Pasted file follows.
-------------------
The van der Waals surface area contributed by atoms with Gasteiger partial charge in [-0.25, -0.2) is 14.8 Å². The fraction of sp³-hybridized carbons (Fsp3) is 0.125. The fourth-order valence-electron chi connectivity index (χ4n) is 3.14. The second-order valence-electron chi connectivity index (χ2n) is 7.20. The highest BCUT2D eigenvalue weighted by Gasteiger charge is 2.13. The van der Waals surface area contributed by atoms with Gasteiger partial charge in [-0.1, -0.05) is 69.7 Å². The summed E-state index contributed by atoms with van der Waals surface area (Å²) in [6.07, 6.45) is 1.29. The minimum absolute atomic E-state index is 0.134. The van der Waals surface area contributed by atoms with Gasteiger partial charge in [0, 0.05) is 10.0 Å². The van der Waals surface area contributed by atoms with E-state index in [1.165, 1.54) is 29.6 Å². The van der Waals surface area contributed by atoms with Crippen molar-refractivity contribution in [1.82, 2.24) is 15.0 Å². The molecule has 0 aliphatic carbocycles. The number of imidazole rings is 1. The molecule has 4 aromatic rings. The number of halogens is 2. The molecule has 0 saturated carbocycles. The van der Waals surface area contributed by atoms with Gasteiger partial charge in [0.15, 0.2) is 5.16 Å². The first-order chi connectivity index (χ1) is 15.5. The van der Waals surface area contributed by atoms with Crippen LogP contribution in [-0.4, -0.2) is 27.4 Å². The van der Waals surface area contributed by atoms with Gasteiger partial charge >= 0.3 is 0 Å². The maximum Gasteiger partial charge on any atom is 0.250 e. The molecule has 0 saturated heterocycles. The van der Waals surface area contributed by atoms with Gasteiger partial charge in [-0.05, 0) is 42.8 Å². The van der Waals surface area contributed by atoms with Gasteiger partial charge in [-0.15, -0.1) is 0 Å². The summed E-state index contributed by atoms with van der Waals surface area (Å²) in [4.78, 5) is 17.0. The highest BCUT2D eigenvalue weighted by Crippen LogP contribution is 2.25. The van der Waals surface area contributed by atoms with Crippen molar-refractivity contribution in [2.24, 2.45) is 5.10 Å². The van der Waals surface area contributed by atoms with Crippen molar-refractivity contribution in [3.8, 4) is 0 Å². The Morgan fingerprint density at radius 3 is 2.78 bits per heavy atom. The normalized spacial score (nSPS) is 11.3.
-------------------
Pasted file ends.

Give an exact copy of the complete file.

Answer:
The van der Waals surface area contributed by atoms with Gasteiger partial charge in [-0.25, -0.2) is 14.8 Å². The fraction of sp³-hybridized carbons (Fsp3) is 0.125. The fourth-order valence-electron chi connectivity index (χ4n) is 3.14. The second-order valence-electron chi connectivity index (χ2n) is 7.20. The highest BCUT2D eigenvalue weighted by Gasteiger charge is 2.13. The van der Waals surface area contributed by atoms with Gasteiger partial charge in [-0.1, -0.05) is 69.7 Å². The summed E-state index contributed by atoms with van der Waals surface area (Å²) in [6.07, 6.45) is 1.29. The minimum absolute atomic E-state index is 0.134. The van der Waals surface area contributed by atoms with Gasteiger partial charge in [0, 0.05) is 10.0 Å². The van der Waals surface area contributed by atoms with E-state index in [1.165, 1.54) is 29.6 Å². The van der Waals surface area contributed by atoms with Crippen molar-refractivity contribution in [1.82, 2.24) is 15.0 Å². The molecule has 0 aliphatic carbocycles. The number of imidazole rings is 1. The molecule has 4 aromatic rings. The number of halogens is 2. The molecule has 0 saturated carbocycles. The van der Waals surface area contributed by atoms with Gasteiger partial charge in [0.15, 0.2) is 5.16 Å². The first-order chi connectivity index (χ1) is 15.5. The van der Waals surface area contributed by atoms with Crippen LogP contribution in [-0.4, -0.2) is 27.4 Å². The van der Waals surface area contributed by atoms with Gasteiger partial charge >= 0.3 is 0 Å². The maximum Gasteiger partial charge on any atom is 0.250 e. The molecule has 0 saturated heterocycles. The van der Waals surface area contributed by atoms with Gasteiger partial charge in [-0.05, 0) is 42.8 Å². The van der Waals surface area contributed by atoms with Gasteiger partial charge in [-0.15, -0.1) is 0 Å². The summed E-state index contributed by atoms with van der Waals surface area (Å²) in [4.78, 5) is 17.0. The highest BCUT2D eigenvalue weighted by Crippen LogP contribution is 2.25. The van der Waals surface area contributed by atoms with Crippen molar-refractivity contribution in [2.24, 2.45) is 5.10 Å². The van der Waals surface area contributed by atoms with Crippen molar-refractivity contribution in [3.8, 4) is 0 Å². The Morgan fingerprint density at radius 3 is 2.78 bits per heavy atom. The normalized spacial score (nSPS) is 11.3.